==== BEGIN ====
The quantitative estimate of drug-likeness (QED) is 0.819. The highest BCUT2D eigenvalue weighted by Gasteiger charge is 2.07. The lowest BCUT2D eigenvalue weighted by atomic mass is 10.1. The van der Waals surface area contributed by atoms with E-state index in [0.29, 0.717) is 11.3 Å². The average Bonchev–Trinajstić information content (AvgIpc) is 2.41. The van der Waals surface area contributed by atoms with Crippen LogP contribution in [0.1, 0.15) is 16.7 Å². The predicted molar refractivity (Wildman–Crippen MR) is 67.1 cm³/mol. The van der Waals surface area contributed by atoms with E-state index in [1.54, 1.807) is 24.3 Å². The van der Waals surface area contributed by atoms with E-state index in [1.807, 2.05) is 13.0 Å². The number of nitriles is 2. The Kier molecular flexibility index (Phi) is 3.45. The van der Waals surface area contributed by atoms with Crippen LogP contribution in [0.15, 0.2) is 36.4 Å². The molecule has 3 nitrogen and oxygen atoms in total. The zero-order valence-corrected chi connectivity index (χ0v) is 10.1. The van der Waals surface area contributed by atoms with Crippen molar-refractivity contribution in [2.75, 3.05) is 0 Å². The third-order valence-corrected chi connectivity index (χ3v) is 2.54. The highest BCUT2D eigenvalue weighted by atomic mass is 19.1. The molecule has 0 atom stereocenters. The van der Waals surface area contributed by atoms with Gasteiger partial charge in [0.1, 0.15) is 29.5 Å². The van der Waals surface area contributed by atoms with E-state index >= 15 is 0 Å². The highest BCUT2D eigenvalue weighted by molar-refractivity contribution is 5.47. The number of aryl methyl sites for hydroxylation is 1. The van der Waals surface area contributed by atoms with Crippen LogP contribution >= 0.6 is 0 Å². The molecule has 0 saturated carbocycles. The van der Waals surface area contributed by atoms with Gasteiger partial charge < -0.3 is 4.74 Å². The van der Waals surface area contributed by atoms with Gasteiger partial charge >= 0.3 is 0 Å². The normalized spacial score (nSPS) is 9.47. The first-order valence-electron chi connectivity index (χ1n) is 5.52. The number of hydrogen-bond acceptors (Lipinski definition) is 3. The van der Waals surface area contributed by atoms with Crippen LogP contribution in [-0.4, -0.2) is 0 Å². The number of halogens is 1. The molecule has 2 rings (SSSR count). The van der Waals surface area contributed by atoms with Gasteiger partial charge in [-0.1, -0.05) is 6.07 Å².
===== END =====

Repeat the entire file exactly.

The quantitative estimate of drug-likeness (QED) is 0.819. The highest BCUT2D eigenvalue weighted by Gasteiger charge is 2.07. The lowest BCUT2D eigenvalue weighted by atomic mass is 10.1. The van der Waals surface area contributed by atoms with E-state index in [0.29, 0.717) is 11.3 Å². The average Bonchev–Trinajstić information content (AvgIpc) is 2.41. The van der Waals surface area contributed by atoms with Crippen LogP contribution in [0.1, 0.15) is 16.7 Å². The predicted molar refractivity (Wildman–Crippen MR) is 67.1 cm³/mol. The van der Waals surface area contributed by atoms with E-state index in [1.54, 1.807) is 24.3 Å². The van der Waals surface area contributed by atoms with E-state index in [1.807, 2.05) is 13.0 Å². The number of nitriles is 2. The Kier molecular flexibility index (Phi) is 3.45. The van der Waals surface area contributed by atoms with Crippen LogP contribution in [0.15, 0.2) is 36.4 Å². The molecule has 3 nitrogen and oxygen atoms in total. The zero-order valence-corrected chi connectivity index (χ0v) is 10.1. The van der Waals surface area contributed by atoms with Crippen molar-refractivity contribution in [2.75, 3.05) is 0 Å². The third-order valence-corrected chi connectivity index (χ3v) is 2.54. The highest BCUT2D eigenvalue weighted by atomic mass is 19.1. The molecule has 0 atom stereocenters. The van der Waals surface area contributed by atoms with Gasteiger partial charge in [0.1, 0.15) is 29.5 Å². The van der Waals surface area contributed by atoms with E-state index >= 15 is 0 Å². The highest BCUT2D eigenvalue weighted by molar-refractivity contribution is 5.47. The number of aryl methyl sites for hydroxylation is 1. The van der Waals surface area contributed by atoms with Crippen LogP contribution >= 0.6 is 0 Å². The molecule has 0 saturated carbocycles. The van der Waals surface area contributed by atoms with Gasteiger partial charge < -0.3 is 4.74 Å². The van der Waals surface area contributed by atoms with Gasteiger partial charge >= 0.3 is 0 Å². The normalized spacial score (nSPS) is 9.47. The first-order valence-electron chi connectivity index (χ1n) is 5.52. The number of hydrogen-bond acceptors (Lipinski definition) is 3. The van der Waals surface area contributed by atoms with Crippen LogP contribution in [-0.4, -0.2) is 0 Å². The number of halogens is 1. The molecule has 2 rings (SSSR count). The van der Waals surface area contributed by atoms with Gasteiger partial charge in [-0.1, -0.05) is 6.07 Å².